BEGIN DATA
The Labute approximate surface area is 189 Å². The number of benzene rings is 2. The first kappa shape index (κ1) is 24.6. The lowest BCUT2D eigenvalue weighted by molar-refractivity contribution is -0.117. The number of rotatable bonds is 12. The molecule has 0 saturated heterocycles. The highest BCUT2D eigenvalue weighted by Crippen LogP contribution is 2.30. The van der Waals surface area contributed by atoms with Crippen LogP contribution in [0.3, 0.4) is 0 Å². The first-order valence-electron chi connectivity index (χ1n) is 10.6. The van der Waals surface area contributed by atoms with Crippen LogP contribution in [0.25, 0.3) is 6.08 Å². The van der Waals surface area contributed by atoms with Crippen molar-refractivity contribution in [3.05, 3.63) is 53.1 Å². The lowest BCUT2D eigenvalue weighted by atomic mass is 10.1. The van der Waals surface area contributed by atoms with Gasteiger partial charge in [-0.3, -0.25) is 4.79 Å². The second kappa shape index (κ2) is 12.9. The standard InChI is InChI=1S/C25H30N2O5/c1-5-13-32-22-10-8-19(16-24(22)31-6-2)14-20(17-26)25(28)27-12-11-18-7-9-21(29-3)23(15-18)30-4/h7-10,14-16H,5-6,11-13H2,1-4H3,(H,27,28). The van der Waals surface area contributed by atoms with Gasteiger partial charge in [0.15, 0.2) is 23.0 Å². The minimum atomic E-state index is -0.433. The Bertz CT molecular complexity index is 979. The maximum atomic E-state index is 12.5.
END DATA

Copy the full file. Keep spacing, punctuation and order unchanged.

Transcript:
The Labute approximate surface area is 189 Å². The number of benzene rings is 2. The first kappa shape index (κ1) is 24.6. The lowest BCUT2D eigenvalue weighted by molar-refractivity contribution is -0.117. The number of rotatable bonds is 12. The molecule has 0 saturated heterocycles. The highest BCUT2D eigenvalue weighted by Crippen LogP contribution is 2.30. The van der Waals surface area contributed by atoms with Crippen LogP contribution in [0.3, 0.4) is 0 Å². The first-order valence-electron chi connectivity index (χ1n) is 10.6. The van der Waals surface area contributed by atoms with Crippen LogP contribution in [0.25, 0.3) is 6.08 Å². The van der Waals surface area contributed by atoms with Crippen molar-refractivity contribution in [3.05, 3.63) is 53.1 Å². The lowest BCUT2D eigenvalue weighted by atomic mass is 10.1. The van der Waals surface area contributed by atoms with Gasteiger partial charge in [-0.3, -0.25) is 4.79 Å². The second kappa shape index (κ2) is 12.9. The standard InChI is InChI=1S/C25H30N2O5/c1-5-13-32-22-10-8-19(16-24(22)31-6-2)14-20(17-26)25(28)27-12-11-18-7-9-21(29-3)23(15-18)30-4/h7-10,14-16H,5-6,11-13H2,1-4H3,(H,27,28). The van der Waals surface area contributed by atoms with Gasteiger partial charge in [0.15, 0.2) is 23.0 Å². The minimum atomic E-state index is -0.433. The Bertz CT molecular complexity index is 979. The maximum atomic E-state index is 12.5.